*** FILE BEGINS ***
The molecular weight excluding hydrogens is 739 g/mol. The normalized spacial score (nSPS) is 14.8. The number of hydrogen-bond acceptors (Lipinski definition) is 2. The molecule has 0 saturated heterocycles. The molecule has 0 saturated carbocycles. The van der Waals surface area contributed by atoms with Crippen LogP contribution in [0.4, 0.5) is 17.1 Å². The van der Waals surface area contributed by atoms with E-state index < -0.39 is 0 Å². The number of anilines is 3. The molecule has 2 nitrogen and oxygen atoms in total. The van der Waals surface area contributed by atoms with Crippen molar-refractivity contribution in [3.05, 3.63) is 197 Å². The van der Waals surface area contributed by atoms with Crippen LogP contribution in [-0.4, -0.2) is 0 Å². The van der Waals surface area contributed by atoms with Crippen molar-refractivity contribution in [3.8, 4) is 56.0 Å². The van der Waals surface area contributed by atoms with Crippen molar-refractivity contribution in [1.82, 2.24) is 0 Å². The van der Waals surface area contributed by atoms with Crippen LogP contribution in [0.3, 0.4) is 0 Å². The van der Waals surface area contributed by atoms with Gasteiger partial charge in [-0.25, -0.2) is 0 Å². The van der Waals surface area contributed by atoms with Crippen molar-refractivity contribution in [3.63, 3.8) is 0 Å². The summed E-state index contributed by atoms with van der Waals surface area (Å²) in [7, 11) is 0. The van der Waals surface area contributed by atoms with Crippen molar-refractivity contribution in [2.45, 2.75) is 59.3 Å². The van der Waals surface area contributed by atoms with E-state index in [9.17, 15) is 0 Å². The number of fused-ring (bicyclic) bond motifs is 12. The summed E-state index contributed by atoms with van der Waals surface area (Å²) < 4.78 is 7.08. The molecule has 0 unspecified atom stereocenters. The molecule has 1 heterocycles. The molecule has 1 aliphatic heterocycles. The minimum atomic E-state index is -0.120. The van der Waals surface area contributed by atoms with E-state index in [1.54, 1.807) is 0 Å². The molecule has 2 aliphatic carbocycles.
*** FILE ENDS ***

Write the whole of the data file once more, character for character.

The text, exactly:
The molecular weight excluding hydrogens is 739 g/mol. The normalized spacial score (nSPS) is 14.8. The number of hydrogen-bond acceptors (Lipinski definition) is 2. The molecule has 0 saturated heterocycles. The molecule has 0 saturated carbocycles. The van der Waals surface area contributed by atoms with Crippen LogP contribution in [0.4, 0.5) is 17.1 Å². The van der Waals surface area contributed by atoms with E-state index < -0.39 is 0 Å². The number of anilines is 3. The molecule has 2 nitrogen and oxygen atoms in total. The van der Waals surface area contributed by atoms with Crippen molar-refractivity contribution in [3.05, 3.63) is 197 Å². The van der Waals surface area contributed by atoms with Crippen LogP contribution in [-0.4, -0.2) is 0 Å². The van der Waals surface area contributed by atoms with Crippen molar-refractivity contribution in [3.8, 4) is 56.0 Å². The van der Waals surface area contributed by atoms with Crippen molar-refractivity contribution in [1.82, 2.24) is 0 Å². The van der Waals surface area contributed by atoms with Crippen LogP contribution in [0.3, 0.4) is 0 Å². The van der Waals surface area contributed by atoms with Gasteiger partial charge in [-0.25, -0.2) is 0 Å². The van der Waals surface area contributed by atoms with Crippen molar-refractivity contribution in [3.63, 3.8) is 0 Å². The summed E-state index contributed by atoms with van der Waals surface area (Å²) in [7, 11) is 0. The van der Waals surface area contributed by atoms with Crippen molar-refractivity contribution in [2.45, 2.75) is 59.3 Å². The van der Waals surface area contributed by atoms with E-state index in [9.17, 15) is 0 Å². The number of fused-ring (bicyclic) bond motifs is 12. The summed E-state index contributed by atoms with van der Waals surface area (Å²) < 4.78 is 7.08. The molecule has 0 unspecified atom stereocenters. The molecule has 1 heterocycles. The molecule has 1 aliphatic heterocycles. The minimum atomic E-state index is -0.120. The van der Waals surface area contributed by atoms with E-state index in [1.54, 1.807) is 0 Å². The molecule has 2 aliphatic carbocycles.